In yesterday’s edition of the Hill is a story detailing apparent tensions between some Members of Congress and Democratic Chair Howard Dean. At issue are recent comments by the Governor on what should be done about Social Security and Iraq. Some Hill staff and Members grouse that by wading into the policy arena, Dean has broken a commitment to avoid talk about issues in favor of focusing on money and party building.
Said one unnamed aide, “There were serious concerns when Gov. Dean took over that he understand what his role was and what it wasn’t. There were meetings with the congressional leadership and Mr. Dean where it was discussed and the governor implied that he understood what his role was and was not, that he was the mechanical part of the party, not the standard bearer or message person. Subsequently, there have been episodes that have been concerning.”
In the spirit of full disclosure, I worked for Governor Dean’s bid for the White House and have a lot of warm memories of that campaign (as well as an ulcer that I take medication for, to be fair). However, I tried to read this story objectively.
The record of the party in the 2006 elections will make or break Dean’s chairmanship. Should the Democrats not make a competitive showing, it will give his opponents in the party establishment the rope they need to hang him. The Governor knows this. He has done an incredible amount of work to get the party infrastructure and grassroots networking close to where it needs to be for the party machine to be fully effective. In less than a year, he’s done what no other chairman thought of doing – placing a handful of staffers in every state in the country. His record of fundraising is better than most party chairmen have done at this point after a presidential election – no small feat considering how tapped-out donors were from the Kerry campaign.
What the party lacks now is a coherent and detailed message on key issues, and the Governor knows this.
His low point as chairman, to me, was his appearance on Meet the Press a few weeks ago, particularly this exchange:
DR. DEAN: We have an alternative agenda. We made it very clear. We want a strong national security based on telling the truth to our people at home, our soldiers and our allies. We want jobs in America that'll stay in America, and we believe that renewable energy is one of the areas where we can do that. We want a health-care system that covers everybody, just like 36 other countries in the world. We want a strong public education system. And most of all, we want honesty back in government. I think that's a pretty good agenda.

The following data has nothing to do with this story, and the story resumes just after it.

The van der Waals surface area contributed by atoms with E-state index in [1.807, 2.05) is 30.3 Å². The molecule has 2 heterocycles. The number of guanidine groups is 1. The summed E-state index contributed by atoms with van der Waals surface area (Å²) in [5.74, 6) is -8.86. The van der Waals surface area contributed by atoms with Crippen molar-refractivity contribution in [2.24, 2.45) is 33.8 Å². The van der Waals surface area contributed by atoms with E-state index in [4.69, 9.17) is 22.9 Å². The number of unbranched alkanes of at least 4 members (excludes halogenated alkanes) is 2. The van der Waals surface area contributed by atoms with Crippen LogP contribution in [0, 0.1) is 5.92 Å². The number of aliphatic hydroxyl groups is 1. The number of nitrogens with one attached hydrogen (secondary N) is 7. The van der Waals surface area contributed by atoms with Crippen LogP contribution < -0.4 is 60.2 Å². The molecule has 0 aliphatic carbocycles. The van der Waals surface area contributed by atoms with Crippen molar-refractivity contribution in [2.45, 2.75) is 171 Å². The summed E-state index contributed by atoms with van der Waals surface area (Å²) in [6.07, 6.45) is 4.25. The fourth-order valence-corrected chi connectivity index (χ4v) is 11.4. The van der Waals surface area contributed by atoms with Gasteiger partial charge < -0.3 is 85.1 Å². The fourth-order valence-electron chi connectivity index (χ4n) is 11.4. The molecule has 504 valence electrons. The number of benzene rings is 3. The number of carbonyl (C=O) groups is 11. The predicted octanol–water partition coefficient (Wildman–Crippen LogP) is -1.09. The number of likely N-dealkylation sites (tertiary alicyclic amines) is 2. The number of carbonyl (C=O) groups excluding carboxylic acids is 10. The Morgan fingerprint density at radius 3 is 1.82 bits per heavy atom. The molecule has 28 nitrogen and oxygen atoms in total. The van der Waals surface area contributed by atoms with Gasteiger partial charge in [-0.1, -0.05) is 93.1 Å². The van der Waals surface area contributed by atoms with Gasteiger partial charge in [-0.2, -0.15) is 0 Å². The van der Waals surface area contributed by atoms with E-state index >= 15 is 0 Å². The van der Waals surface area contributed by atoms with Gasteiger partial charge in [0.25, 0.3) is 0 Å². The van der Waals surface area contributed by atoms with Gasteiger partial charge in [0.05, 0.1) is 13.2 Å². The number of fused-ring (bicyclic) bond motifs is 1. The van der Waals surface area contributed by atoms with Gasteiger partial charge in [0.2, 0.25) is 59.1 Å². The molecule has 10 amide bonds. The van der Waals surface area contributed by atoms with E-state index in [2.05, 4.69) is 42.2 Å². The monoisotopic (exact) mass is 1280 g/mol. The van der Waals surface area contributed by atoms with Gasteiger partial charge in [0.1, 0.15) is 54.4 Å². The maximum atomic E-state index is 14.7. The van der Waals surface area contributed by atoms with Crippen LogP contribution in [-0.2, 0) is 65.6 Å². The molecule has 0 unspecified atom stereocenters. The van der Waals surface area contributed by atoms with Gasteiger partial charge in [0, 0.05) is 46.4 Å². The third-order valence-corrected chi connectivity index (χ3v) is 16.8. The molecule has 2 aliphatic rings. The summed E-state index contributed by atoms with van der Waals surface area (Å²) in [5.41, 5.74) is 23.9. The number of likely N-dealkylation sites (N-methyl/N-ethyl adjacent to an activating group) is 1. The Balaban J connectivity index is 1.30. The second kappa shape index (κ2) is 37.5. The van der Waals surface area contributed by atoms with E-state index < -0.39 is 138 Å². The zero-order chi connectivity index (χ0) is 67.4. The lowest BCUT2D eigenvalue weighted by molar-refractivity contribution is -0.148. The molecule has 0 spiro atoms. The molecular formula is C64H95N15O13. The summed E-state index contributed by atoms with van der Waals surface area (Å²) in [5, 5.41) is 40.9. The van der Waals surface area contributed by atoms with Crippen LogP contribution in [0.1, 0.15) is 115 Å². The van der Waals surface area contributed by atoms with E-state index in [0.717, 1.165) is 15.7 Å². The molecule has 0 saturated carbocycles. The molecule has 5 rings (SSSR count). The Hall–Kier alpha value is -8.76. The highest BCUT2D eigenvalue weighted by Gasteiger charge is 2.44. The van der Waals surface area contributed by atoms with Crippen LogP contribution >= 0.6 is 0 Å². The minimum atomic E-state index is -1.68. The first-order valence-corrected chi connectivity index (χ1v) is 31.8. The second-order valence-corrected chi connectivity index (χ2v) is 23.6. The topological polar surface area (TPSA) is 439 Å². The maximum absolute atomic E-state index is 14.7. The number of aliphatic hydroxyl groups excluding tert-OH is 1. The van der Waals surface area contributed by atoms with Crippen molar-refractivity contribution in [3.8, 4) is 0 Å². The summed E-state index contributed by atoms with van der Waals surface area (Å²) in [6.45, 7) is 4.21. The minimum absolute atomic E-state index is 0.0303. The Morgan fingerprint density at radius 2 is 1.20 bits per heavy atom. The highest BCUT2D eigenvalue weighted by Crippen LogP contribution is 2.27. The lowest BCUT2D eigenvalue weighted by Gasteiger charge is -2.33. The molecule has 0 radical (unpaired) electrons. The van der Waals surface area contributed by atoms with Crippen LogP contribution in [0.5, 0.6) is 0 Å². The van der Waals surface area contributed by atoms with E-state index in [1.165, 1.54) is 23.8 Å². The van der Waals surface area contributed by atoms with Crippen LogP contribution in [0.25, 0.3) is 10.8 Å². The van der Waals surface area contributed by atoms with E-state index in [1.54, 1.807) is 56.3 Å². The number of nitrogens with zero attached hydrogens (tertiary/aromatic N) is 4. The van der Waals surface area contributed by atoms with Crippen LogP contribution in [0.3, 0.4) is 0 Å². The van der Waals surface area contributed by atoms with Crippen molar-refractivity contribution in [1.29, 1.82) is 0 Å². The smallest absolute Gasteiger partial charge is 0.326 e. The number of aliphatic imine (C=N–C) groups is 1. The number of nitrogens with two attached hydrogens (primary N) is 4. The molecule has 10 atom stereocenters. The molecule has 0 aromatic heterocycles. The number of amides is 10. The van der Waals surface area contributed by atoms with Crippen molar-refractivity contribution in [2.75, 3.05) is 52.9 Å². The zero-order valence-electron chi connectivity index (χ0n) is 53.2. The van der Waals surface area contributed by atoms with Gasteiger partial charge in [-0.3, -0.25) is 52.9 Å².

MR. RUSSERT: But those are words that will appeal to people. But when you go behind them, for example, what is the Democratic position on Iraq? Should we withdraw troops now? What do the Democrats stand for?
DR. DEAN: Tim, first of all, we don't control the House, the Senate or the White House. We have plenty of time to show Americans what our agenda is and we will long before the '06 elections.
He went on to admit, when pressed, that the party didn’t have specifics yet. Knowing the Governor, my feeling is that his gut was probably churning having to say something like this. During the campaign, and during his tenure as Governor, it was his staple to not bring up a problem and pin it on someone, unless he had a plan on how to do better. It’s the hallmark of any good candidate or party. Howard Dean looks at Ken Mehlman being able to rattle off the Republican position on issues, and knows his party looks weak in comparison in regards to detailed plans and positions it can provide. He knows plans, not platitudes, no matter how right or wrong, are what attract voters.
And so, with a party still fractious and arguing over what positive agenda to adopt as a position on Iraq, Social Security, ethics and a host of other issues, Howard Dean began to lay out some plans. On Social Security, he said he favored raising the cap protecting salaries of over $90,000 from being taxed. On Iraq, he began to support the notion that there should be a phased redeployment, sooner rather than later. Are they perfect plans? Maybe not. But the point was, finally, a lead Democrat was offering a positive agenda.
If Democrats on the Hill are upset, all they need do is look in the mirror. If there wasn’t an enormous and obvious gap in positive and forward-thinking messaging, there would be no void for the Governor to fill. The added benefit would be that voters might actually start to find more appeal in the party. Yes, even as disastrous as the GOP has been, voters still are not preferring Democrats at the level they should be.
In response to the Governor’s statements, Congressman Earl Pomeroy told a reporter that Dean should “shut up.” My advice to Pomeroy and other Democrats who really want to see the Governor walk in lock step is all to themselves shut up and lock themselves in a room for however how long it takes to come up with a positive, detailed, and unified agenda. Until they do so, I expect that the Governor will continue to speak.